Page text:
The puff pastry for this recipe is also baked so it is very thin and crispy. It is baked in one large sheet pan and then cut into three circles so they are perfectly round. The dessert is then made by layering the discs of pastry with layers of lightened pastry cream.

The top is sprinkled heavily with powdered sugar, and the diamond pattern is then made by heating metal skewers until they are red hot and then laying them down on the sugar, caramelizing it. The sides are covered with crumbs of the leftover baked dough.

Tarte Tatin
 Upside-Down Apple Tart

This. was. AMAZING. Perfect. So, so delicious. Here's how you do it. Heat a large saute pan with butter and add halved apples, flat side down. Once the apples are just barely tender, flip them over and continued to cook. Add a generous amount of granulated sugar. Once the sugar is caramelized and the round side of the apples are tender, flambe the apples with some apple brandy. Remove the pan from the heat and cover the apples with a circle of puff pastry, tucking it around the edges of the pan. Place the saute pan in the oven at 350 degrees and bake until the pastry is nicely browned and baked through. Remove the tart from the oven and immediately unmold it onto a parchment lined sheet pan. There will be a lot of yummy juice that escapes, and that's fine. Just wait a few minutes before lapping it up shamelessly. This is best served warm. AND OMG SO GOOD.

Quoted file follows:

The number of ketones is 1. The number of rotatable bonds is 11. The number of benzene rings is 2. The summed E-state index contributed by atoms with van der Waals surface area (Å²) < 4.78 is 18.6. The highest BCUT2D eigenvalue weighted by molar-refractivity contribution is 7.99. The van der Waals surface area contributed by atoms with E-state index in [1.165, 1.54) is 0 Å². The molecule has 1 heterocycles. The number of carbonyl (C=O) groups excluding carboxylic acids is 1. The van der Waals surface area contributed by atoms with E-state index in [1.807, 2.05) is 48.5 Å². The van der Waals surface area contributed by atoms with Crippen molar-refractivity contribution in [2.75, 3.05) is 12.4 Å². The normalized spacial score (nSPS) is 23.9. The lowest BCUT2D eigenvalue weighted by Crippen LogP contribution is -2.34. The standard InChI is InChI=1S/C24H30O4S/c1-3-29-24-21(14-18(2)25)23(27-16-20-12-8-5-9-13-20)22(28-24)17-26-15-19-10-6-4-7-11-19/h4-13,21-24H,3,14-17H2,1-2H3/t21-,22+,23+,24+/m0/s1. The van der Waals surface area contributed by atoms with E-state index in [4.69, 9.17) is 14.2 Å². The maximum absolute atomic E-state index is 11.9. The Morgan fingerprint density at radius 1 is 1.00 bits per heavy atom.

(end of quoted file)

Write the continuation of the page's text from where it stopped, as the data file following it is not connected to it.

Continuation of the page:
Tarte aux Bananes et Chocolat
 Banana and Chocolate Tartlettes

This tart was made with a base of chocolate puff pastry, made by adding cocoa powder to the dough. It's baked using the same method so it is flat and crispy, and then topped with pastry cream and bananas. The fruit is then sprinkled with sugar and browned with a torch. They are plated with chocolate sauce and sweetened whipped cream. Sadly although I love chocolate, I hate bananas, so this wasn't exactly a favorite of mine. I got to pipe the whipped cream on everyone's plates though! Yeah, it's the little things.